The main slide 2 has a groove 6 into which a ridge 47 that is formed on the top surface of the stationary chamber 1 fits as a guide. A groove 7, which is recessed on top of the main slide 2, accepts a tip 8 formed on the stationary chamber 1 to guide the main slide 2. On the upper surface of the main slide 2, two cams 9 are provided, which engage into guide grooves in a part of the housing that is not illustrated. Disposed on the side of the main slide 2 is a gear rack 10 that is mechanically coupled to a gear wheel 50 of the manual actuator 46. The main slide 2 is formed in the shape of a box and has a box-shaped cavity 11. A helical main spring 12 is disposed inside the cavity 11. The main spring 12 supports itself in the assembled state with one end on an inside wall 13 of the main slide 2, and with the other end on a fixed inset 14 that is formed on the stationary chamber 1, which protrudes into the cavity 11 of the main slide 2. The main slide 2 has a sloped extension 15 on its end section, which is facing the message slide 3. As described below, the angular position of a bevel 16 of the sloped extension 15 determines the position of the manual actuator in the tripped position. A control lug 17 on the main slide 2 determines the switch-off moment of the overload switch with a switch-off bevel 18, and determines the switch-on moment with a switch-on bevel 19, as explained in detail below. The main slide 2 furthermore has a surface supported snap lever support 20 that supports a support surface 21 of the snap lever 4 in the switched-on position of the overload protection switch 41.

The message slide 3 is guided in a groove 23 of the stationary chamber 1 by a rib 22. The message slide 3 is pushed into the stationary chamber 1 by a message slide spring 24. The message slide spring 24 supports itself on top by a portion of housing 25 (of which only a small section is illustrated), and on the bottom by a peg 26 formed on the message slide 3. The message slide 3 has a release lug 27 that has been provided for gripping the trip latch, which protrudes from the stationary chamber 1 in its assembled state. A switching-off beveled surface 28, which interacts with the switching-off bevel 18 on the main slide 2, is formed onto the message slide 3. On the back surface of the switching-off beveled surface 28 is another bevel 43 (FIGS. 4 and 11) that interacts with the switching-on bevel 19. Furthermore, another counter bevel 29, which interacts with a striking bevel 16 formed on a bearing surface 16 on the main slide 2, is disposed on the message slide 3. The message slide 3 is provided with a message lug 30, which protrudes from the stationary chamber 1 when assembled. The message slide 3 is equipped with a snap lock composed of two springy jaws 31 and 32. In the latched position of the latching mechanism the jaws 31 and 32 rest detachably at a retaining lug 33 formed on the stationary chamber 1. In their retained position, the jaws 31 and 32 bear against both sides of a retaining lug plate 34.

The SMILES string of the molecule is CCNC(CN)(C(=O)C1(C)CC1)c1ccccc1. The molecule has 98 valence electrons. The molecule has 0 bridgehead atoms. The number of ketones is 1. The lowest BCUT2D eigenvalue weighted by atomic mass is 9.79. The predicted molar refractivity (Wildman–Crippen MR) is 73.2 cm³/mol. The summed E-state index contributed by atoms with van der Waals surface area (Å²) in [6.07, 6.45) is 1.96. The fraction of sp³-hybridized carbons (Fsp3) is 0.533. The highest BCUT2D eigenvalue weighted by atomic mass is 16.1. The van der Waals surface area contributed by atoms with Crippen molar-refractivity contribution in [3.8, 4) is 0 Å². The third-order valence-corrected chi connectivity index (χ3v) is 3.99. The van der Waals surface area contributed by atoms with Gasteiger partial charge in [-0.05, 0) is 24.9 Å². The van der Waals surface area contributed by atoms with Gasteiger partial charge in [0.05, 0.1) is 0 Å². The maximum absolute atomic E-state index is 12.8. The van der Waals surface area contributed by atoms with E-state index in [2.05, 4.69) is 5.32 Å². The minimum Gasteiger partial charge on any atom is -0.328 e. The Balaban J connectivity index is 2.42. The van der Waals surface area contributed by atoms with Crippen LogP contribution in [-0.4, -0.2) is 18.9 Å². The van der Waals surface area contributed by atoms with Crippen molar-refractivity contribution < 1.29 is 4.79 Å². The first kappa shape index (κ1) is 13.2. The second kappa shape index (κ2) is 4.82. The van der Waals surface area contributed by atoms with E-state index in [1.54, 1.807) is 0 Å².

The snap lever 4 is pivotally mounted in the lower section of the stationary chamber 1 by way of the bolt 5. In the assembled state, a snap lug 35 protrudes from the stationary chamber 1 and supports the toggle joint of the switch lock inside the overload protection switch in the switched-on position, and therefore supports the overload protection switch in the switched-on position. The snap lever 4 is controlled by the action of a snap lever spring 36, which supports itself with one end on a spigot 37 of the snap lever 4, and with the other end against another portion of the housing (not illustrated). The snap lever spring 36 ensures that during switching-on, the support surface 21 of the snap lever 4 bears against the snap lever support 20 at the main slide 2.

Referring now to FIGS. 3-and 16-17, the operation of the latching mechanism is now described in greater detail.

FIG. 3 illustrates the latching mechanism at the start of a switching-on motion from a switched-off position, and FIG. 16 illustrates schematically the switching on motion. The main slide 2, by way of the gear rack 10, is pushed by a switching on impulse 56 from the manual actuator (see FIG. 16) in the direction of arrow 38 (see FIG. 3). During this action, the main spring 12 of the main slide 2 is tensioned. During this motion, the message slide 3 is pushed up in the direction of arrow 39 by the flat switch-on bevel 19, also as a result of the switching on impulse 56, tensioning the message slide spring 24, as illustrated in FIG. 4. After passing the highest point of the switch-on bevel 19, the message slide 3 is returned into its rest position by the message spring 24, as is evident from FIG. 5. At this time, the main slide 2 with the gear rack 10 also reaches its final position. As a result of the steep switch-off bevel surface 28 of the message slide 3, the main slide 2 remains in this position during the release of the manual actuator. The latching mechanism is locked to its switch-on position, as illustrated in FIG. 5.